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Amiibos: The Physical DLC Gimmick

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By Nelson Schneider - 05/10/15 at 04:12 PM CT

At this point in the 8th Generation, it has become quite obvious that Nintendo, once a paragon of the old console traditions and the last holdout in the face of updates and DLC, has given up and joined the rest of the console makers in adopting less-than-beloved modern business practices. With “Mario Kart 8,” “Super Smash Bros. U,” “Hyrule Warriors,” and the brand new “Splatoon” all featuring significant amounts of cut content later surfacing as an additional purchase, Nintendo looks right at home among the other DLC adopters, and will likely soon start with the microtransactions, once their partnership with DeNA bears fruit.

However, Nintendo as a company never seems satisfied to do something in exactly the same way as every other company. Thus instead of keeping DLC strictly in the digital realm, Nintendo has found a way to make it physical. Unfortunately this method of creating physical DLC has nothing to do with pressing updated game discs that include the DLC for free after the initial rush of sales has concluded. Instead, Nintendo’s physical DLC comes in the cute and disarming form of figurines modeled after the company’s slew of iconic characters.

Amiibos first debuted as a way to expand the gameplay experience in “Super Smash Bros. U” by allowing players to train an AI buddy that lives inside a figurine. While initially demonstrated as a trump card to pull out in overwhelming situations within Nintendo’s latest entry in their iconic Fighting series, Amiibos are actually incredibly limited in where they are actually allowed to participate in that game, as I mentioned in my review.

Existing “Super Smash Bros. U” Amiibos have been granted further functionality by Nintendo, allowing them to interact with other games to unlock cosmetic options (as is the case in “Mario Kart 8”) or hidden inventory items (as is the case in “Hyrule Warriors”). These kinds of add-ons wouldn’t look out of place in any other company’s online store as microtransactions. Yet Nintendo doesn’t sell these unlocks digitally – they are solely available via Amiibos.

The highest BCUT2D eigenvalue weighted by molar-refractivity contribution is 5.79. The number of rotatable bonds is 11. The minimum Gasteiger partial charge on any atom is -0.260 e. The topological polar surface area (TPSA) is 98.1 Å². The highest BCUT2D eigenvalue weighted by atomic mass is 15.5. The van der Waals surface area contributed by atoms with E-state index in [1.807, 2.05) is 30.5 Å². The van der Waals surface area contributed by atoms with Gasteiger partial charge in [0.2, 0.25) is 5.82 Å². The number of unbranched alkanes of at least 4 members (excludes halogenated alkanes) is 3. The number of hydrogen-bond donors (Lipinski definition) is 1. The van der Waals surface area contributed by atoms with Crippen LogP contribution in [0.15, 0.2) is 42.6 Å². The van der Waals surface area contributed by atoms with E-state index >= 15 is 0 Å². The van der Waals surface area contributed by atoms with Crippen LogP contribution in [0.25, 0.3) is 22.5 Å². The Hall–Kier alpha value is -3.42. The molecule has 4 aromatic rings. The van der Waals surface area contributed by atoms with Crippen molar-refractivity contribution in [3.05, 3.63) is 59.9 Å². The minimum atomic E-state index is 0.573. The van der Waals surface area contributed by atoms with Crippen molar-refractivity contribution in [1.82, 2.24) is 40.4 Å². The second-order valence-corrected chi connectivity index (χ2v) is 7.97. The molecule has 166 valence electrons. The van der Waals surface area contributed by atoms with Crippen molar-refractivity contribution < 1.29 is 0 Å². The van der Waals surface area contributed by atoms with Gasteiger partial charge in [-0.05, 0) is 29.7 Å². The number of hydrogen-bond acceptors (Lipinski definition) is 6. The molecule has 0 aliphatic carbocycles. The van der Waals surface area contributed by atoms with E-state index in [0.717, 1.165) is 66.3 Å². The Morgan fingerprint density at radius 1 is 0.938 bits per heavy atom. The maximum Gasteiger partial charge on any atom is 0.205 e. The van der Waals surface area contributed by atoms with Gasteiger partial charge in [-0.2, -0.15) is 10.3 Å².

What exactly are Amiibos? For those who have been living under a rock for the past few months, Amiibos are small plastic figurines with a small bit of flash storage inside. The electronic innards of an Amiibo interact with WiiU games via the NFC reader built into every WiiU GamePad. They retail for $15, but short supplies of many characters have lead scalpers to charge exorbitant amounts, which desperate Nintendo Fanboys are willing to pay, despite the fact that Amiibos are cheaply manufactured, non-articulated, and scaled so as to be incompatible with any type of tabletop miniatures game.

When Nintendo announced Amiibos in conjunction with “Super Smash Bros. U,” I shrugged, rolled my eyes, and scoffed at the idea of buying overpriced Nintendo miniatures that barely do anything. Thanks to fellow MeltedJoystick staffer, Chris, I ended up in possession of a Pikachu Amiibo, and have been decidedly unimpressed with its capabilities. I can’t imagine any reason why anyone would want the complete set outside of a collector’s mentality. Amiibo’s seem exactly like the old Franklin Mint ‘collectables’ that used to be advertised on TV in the 1980s, but with a modern technological twist. They aren’t intrinsically valuable and their gameplay value is likewise limited and questionable. While I initially thought Amiibos would turn out to be a Nintendo version of “Skylanders” or “Disney Infinity” figures, the sad truth is that Amiibo’s aren’t nearly as useful or cool.